Proteins have many different biological functions in living systems. Arguably they are primarily what makes us what we are. Our dry mass is significantly protein in nature. So it is at least important if we know alittle about them. Here is a beginners look into proteins.

Classification of proteins


The most varied and most highly specialized proteins are those with catalytic activity-the enzymes. Virtually all the chemical reactions of organic biomolecules in cells are catalyzed by enzymes. M any thousands of different enzymes, each capable of catalyzing a different kind of chemical reaction, have been discovered in different organism. Hexokinase catalyses the transfer of a phosphate group from ATP to glucose – the first step in glucose metabolism. Another example is cytochrome C which transfers electrons toward molecular oxygen during respiration. Also DNA –polymerase and amino-acid-activating enzymes, participate in the biosynthesis of cell components. Each type of enzyme molecule contains an active site to which its specific substrate is bound during the catalytic cycle. Many enzymes contain a single polypeptide chain, others contain two or more.

Transport Proteins

Transport proteins in blood plasma bind and carry specific molecules or ions from one organ to another. Hemoglobin or erythrocytes binds oxygen as the blood passes through the lungs, carries it to the peripheral tissues and there releases it to participate in the energy yielding oxidation of nutrients. The blood plasma contains lipoproteins which transports lipids between the intestine, liver and adipose (fatty) tissue. Other kinds of transport proteins are present in the plasma membrane and intracellular membranes of all organisms; these are adapted to bind glucose, amino acids or other substances and transport them across the membrane.

Nutrient and storage proteins

Another class of proteins have the function of storing amino acids and using them as building blocks for the growing embryo  for eg the seeds of many plants store nutrient proteins required for the growth of the germinating seedling. Particularly well studied examples are the seed proteins of wheat, corn and rice. Ovalbumin, the major protein of egg white and casein, the major protein of milk are other examples of nutrient proteins.

image of Bovine Serum Albumin Protein

Contractile or Motile Proteins

Some proteins endow cells and organisms with the ability to contract, to change shape or to move about. Actin and myosin function in the contractile system of skeletal muscle and also in many nonmuscle cells. Tubulin is the protein from which microtubules are built. Microtubules act in concert with the protein dynein in flagella and cilia to propel cells

Structural proteins

Many proteins serve as supporting filaments, Cables or sheets to give biological structures strength or protection.  The major component of tendons and cartilage is the fibrous protein collagen which has very high tensile strength. Ligaments contain elastin, a structural protein capable  of stretching in two dimensions. Hair, fingernails and feathers consist largely of the tough insoluble protein keratin. The major component of silk fibers and spider webs is fibroin. Spiders and silkworms secrete a thick solution of the protein fibroin, which quickly solidifies into an insoluble thread of exceptional tensile strength used to form webs or cocoons. The wing hinges of some insects are made of resilin, which has nearly perfect elastic properties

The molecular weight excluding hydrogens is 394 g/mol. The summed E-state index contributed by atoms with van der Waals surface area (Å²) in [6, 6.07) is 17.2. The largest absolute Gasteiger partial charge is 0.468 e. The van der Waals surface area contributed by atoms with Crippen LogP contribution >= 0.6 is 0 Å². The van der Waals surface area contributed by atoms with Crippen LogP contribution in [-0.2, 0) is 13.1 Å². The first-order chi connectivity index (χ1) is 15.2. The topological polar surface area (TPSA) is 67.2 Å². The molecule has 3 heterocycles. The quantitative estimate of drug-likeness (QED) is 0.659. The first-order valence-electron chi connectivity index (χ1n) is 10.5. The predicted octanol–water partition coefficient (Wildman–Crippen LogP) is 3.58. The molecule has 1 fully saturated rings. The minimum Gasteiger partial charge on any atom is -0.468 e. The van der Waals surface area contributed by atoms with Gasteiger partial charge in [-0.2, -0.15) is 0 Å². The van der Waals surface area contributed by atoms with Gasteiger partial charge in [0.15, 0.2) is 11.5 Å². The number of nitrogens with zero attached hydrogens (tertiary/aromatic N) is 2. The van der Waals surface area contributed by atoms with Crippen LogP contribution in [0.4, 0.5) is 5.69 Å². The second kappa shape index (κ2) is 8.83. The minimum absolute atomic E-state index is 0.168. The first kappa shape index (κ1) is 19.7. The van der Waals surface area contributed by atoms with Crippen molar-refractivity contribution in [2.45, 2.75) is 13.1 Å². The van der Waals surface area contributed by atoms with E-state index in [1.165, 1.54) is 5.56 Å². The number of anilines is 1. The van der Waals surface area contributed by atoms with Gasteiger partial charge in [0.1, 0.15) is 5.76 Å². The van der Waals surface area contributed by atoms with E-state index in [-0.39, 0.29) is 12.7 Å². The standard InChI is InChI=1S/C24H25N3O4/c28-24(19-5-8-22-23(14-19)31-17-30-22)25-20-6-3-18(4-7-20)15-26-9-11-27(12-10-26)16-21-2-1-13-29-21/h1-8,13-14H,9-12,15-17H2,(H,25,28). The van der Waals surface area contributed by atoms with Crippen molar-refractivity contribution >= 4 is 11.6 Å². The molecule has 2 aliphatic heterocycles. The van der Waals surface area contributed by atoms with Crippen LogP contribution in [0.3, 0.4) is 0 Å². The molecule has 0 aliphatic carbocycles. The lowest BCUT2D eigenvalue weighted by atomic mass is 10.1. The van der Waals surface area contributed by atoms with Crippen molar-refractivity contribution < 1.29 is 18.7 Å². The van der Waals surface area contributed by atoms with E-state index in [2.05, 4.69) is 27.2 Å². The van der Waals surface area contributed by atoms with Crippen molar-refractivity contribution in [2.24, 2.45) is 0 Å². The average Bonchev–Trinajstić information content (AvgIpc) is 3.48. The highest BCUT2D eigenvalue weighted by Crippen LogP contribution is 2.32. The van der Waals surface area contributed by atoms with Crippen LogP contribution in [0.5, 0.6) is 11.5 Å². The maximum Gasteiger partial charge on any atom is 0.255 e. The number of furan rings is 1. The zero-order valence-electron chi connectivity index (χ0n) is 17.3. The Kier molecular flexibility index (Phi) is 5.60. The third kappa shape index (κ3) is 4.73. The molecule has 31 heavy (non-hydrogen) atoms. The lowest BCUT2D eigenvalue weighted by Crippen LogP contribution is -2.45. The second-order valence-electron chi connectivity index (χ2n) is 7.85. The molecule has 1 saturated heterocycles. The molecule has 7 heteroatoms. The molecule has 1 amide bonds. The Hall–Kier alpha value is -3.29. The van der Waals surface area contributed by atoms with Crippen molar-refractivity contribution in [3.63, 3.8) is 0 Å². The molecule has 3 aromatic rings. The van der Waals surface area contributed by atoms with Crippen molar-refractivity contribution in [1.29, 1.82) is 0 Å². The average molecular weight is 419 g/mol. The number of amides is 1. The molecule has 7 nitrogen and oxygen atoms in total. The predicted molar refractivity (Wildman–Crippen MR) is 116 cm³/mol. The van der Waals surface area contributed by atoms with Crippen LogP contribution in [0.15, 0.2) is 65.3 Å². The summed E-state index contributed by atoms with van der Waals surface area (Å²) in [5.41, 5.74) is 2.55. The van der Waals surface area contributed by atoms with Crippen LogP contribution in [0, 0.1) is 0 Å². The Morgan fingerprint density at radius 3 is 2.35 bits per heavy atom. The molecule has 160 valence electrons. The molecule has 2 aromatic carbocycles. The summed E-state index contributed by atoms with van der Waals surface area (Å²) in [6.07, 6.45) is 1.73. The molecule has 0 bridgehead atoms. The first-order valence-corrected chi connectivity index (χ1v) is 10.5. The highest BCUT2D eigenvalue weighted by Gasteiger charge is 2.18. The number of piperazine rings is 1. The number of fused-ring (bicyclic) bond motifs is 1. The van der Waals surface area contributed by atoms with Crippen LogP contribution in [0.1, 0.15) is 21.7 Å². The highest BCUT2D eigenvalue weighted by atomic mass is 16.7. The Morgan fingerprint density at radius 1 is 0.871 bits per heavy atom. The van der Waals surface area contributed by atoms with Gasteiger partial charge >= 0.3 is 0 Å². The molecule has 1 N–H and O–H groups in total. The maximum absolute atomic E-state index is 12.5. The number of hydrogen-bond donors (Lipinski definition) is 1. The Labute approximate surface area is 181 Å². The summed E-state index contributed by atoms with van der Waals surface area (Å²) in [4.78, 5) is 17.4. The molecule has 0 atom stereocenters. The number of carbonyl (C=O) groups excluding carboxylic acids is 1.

Defense Proteins

Many proteins defend organisms against invasion by other species or protect them from injury. The immunoglobulin or antibodies, specialized proteins made by the lymphocytes of vertebrates can recognize and precipitate or neutralize invading bacteria, viruses or foreign proteins from another species. Fibrinogen and thrombin are blood clotting proteins that prevent loss of blood when the vascular system is injured. Some proteins are extremely toxic to higher animals in very small amounts. These are called toxins. They include ricin of the castor bean, Snake venoms, bacteria toxins hence have defensive functions. Some of these including fibrinogen, thrombin and some venoms are also enzymes.

Regulatory proteins

Some proteins help regulate cellular or physiological activity. Among them are many hormones. Examples include insulin, which regulates sugar metabolism, other regulatory proteins bind to DNA and regulate the biosynthesis of enzymes and RNA molecules involved in cell division in both prokaryotes and eukaryotes. Hormones are chemical substances produced in one part of plant or animal’s body by ductless (endocrine) glands and produce its effect on distant parts of the body. Much of the integration and regulation of physiological processes in the body is accomplished through these hormones. Examples include; Somatotropin (growth hormone) – a hormone of anterior pituitary gland. Insulin – secreted by certain specialized cells of the pancreas. It regulates glucose metabolism and its deficiency in man causes a disease called diabetes mellitus. Auxins produced at the apical meristem of plants, Adrenaline- fight or flee (it increases heartbeat due to increased productionof ATP), ADH produced by the pituitary glands and acts on kidneytubules to make it permeable to water.


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